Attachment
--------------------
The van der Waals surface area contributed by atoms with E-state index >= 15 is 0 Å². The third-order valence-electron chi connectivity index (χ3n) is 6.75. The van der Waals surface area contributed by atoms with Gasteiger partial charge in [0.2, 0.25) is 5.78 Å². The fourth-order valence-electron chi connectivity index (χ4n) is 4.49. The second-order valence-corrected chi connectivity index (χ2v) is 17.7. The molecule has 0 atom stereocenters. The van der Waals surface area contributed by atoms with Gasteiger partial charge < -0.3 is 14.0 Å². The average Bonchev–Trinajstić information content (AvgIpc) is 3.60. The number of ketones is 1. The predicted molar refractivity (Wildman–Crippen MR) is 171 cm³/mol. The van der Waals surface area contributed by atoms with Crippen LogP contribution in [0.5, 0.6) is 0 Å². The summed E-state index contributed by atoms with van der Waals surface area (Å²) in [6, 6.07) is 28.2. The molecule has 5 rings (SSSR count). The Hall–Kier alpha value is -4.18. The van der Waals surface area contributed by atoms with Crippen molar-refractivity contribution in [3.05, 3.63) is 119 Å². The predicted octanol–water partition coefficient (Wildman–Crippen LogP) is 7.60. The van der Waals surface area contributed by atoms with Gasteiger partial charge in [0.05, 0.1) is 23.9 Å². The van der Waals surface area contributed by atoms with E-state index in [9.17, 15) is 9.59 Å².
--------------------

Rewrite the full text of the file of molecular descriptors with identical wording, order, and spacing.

The van der Waals surface area contributed by atoms with E-state index >= 15 is 0 Å². The third-order valence-electron chi connectivity index (χ3n) is 6.75. The van der Waals surface area contributed by atoms with Gasteiger partial charge in [0.2, 0.25) is 5.78 Å². The fourth-order valence-electron chi connectivity index (χ4n) is 4.49. The second-order valence-corrected chi connectivity index (χ2v) is 17.7. The molecule has 0 atom stereocenters. The van der Waals surface area contributed by atoms with Gasteiger partial charge < -0.3 is 14.0 Å². The average Bonchev–Trinajstić information content (AvgIpc) is 3.60. The number of ketones is 1. The predicted molar refractivity (Wildman–Crippen MR) is 171 cm³/mol. The van der Waals surface area contributed by atoms with Crippen LogP contribution in [0.5, 0.6) is 0 Å². The summed E-state index contributed by atoms with van der Waals surface area (Å²) in [6, 6.07) is 28.2. The molecule has 5 rings (SSSR count). The Hall–Kier alpha value is -4.18. The van der Waals surface area contributed by atoms with Crippen molar-refractivity contribution in [3.05, 3.63) is 119 Å². The predicted octanol–water partition coefficient (Wildman–Crippen LogP) is 7.60. The van der Waals surface area contributed by atoms with Gasteiger partial charge in [0.05, 0.1) is 23.9 Å². The van der Waals surface area contributed by atoms with E-state index in [9.17, 15) is 9.59 Å².